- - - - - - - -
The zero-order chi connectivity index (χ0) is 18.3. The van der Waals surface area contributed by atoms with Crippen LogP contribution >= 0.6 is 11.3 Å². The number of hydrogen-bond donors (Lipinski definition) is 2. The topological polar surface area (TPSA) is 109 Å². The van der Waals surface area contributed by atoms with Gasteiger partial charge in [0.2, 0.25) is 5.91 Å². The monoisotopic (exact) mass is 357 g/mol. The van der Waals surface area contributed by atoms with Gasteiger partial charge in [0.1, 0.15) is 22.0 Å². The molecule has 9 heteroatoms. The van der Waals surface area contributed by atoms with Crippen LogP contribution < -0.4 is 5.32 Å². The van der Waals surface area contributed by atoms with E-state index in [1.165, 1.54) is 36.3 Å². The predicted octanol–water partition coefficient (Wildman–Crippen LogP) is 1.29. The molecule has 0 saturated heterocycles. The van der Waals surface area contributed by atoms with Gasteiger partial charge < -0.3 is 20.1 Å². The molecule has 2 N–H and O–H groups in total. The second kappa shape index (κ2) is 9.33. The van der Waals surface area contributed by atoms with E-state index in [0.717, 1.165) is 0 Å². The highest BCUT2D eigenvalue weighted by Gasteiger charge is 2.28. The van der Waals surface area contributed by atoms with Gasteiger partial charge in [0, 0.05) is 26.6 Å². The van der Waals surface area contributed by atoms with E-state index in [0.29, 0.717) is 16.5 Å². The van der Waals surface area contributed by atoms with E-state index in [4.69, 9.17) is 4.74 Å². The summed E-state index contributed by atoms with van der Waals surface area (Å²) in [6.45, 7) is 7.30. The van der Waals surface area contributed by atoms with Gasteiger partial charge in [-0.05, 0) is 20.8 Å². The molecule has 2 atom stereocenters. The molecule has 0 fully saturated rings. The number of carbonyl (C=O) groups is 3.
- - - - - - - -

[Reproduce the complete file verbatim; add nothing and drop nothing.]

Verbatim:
The zero-order chi connectivity index (χ0) is 18.3. The van der Waals surface area contributed by atoms with Crippen LogP contribution >= 0.6 is 11.3 Å². The number of hydrogen-bond donors (Lipinski definition) is 2. The topological polar surface area (TPSA) is 109 Å². The van der Waals surface area contributed by atoms with Gasteiger partial charge in [0.2, 0.25) is 5.91 Å². The monoisotopic (exact) mass is 357 g/mol. The van der Waals surface area contributed by atoms with Gasteiger partial charge in [0.1, 0.15) is 22.0 Å². The molecule has 9 heteroatoms. The van der Waals surface area contributed by atoms with Crippen LogP contribution < -0.4 is 5.32 Å². The van der Waals surface area contributed by atoms with E-state index in [1.165, 1.54) is 36.3 Å². The predicted octanol–water partition coefficient (Wildman–Crippen LogP) is 1.29. The molecule has 0 saturated heterocycles. The van der Waals surface area contributed by atoms with Gasteiger partial charge < -0.3 is 20.1 Å². The molecule has 2 N–H and O–H groups in total. The second kappa shape index (κ2) is 9.33. The van der Waals surface area contributed by atoms with E-state index in [0.717, 1.165) is 0 Å². The highest BCUT2D eigenvalue weighted by Gasteiger charge is 2.28. The van der Waals surface area contributed by atoms with Gasteiger partial charge in [0, 0.05) is 26.6 Å². The van der Waals surface area contributed by atoms with E-state index in [0.29, 0.717) is 16.5 Å². The van der Waals surface area contributed by atoms with E-state index in [4.69, 9.17) is 4.74 Å². The summed E-state index contributed by atoms with van der Waals surface area (Å²) in [6.45, 7) is 7.30. The van der Waals surface area contributed by atoms with Gasteiger partial charge in [-0.05, 0) is 20.8 Å². The molecule has 2 atom stereocenters. The molecule has 0 fully saturated rings. The number of carbonyl (C=O) groups is 3.